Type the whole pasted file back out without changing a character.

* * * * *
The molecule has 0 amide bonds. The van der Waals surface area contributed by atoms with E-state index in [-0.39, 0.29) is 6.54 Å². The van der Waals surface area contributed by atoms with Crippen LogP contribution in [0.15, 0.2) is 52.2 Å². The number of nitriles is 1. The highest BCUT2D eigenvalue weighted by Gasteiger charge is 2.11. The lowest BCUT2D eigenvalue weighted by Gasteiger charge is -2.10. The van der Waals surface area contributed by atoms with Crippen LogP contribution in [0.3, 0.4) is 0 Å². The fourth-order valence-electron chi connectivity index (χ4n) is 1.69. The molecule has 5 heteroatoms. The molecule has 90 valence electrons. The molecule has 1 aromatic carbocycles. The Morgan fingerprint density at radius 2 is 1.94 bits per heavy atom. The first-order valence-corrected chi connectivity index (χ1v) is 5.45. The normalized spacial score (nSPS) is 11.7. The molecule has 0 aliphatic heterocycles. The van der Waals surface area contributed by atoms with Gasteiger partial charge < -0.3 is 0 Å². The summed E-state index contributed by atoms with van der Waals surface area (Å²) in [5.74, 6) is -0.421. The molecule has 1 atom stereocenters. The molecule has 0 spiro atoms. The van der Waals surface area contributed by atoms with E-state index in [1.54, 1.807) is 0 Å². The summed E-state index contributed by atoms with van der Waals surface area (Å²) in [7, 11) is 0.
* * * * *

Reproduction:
The molecule has 0 amide bonds. The van der Waals surface area contributed by atoms with E-state index in [-0.39, 0.29) is 6.54 Å². The van der Waals surface area contributed by atoms with Crippen LogP contribution in [0.15, 0.2) is 52.2 Å². The number of nitriles is 1. The highest BCUT2D eigenvalue weighted by Gasteiger charge is 2.11. The lowest BCUT2D eigenvalue weighted by Gasteiger charge is -2.10. The van der Waals surface area contributed by atoms with Crippen LogP contribution in [0.3, 0.4) is 0 Å². The fourth-order valence-electron chi connectivity index (χ4n) is 1.69. The molecule has 5 heteroatoms. The molecule has 90 valence electrons. The molecule has 1 aromatic carbocycles. The Morgan fingerprint density at radius 2 is 1.94 bits per heavy atom. The first-order valence-corrected chi connectivity index (χ1v) is 5.45. The normalized spacial score (nSPS) is 11.7. The molecule has 0 aliphatic heterocycles. The van der Waals surface area contributed by atoms with Gasteiger partial charge < -0.3 is 0 Å². The summed E-state index contributed by atoms with van der Waals surface area (Å²) in [5.74, 6) is -0.421. The molecule has 1 atom stereocenters. The molecule has 0 spiro atoms. The van der Waals surface area contributed by atoms with E-state index in [1.54, 1.807) is 0 Å². The summed E-state index contributed by atoms with van der Waals surface area (Å²) in [7, 11) is 0.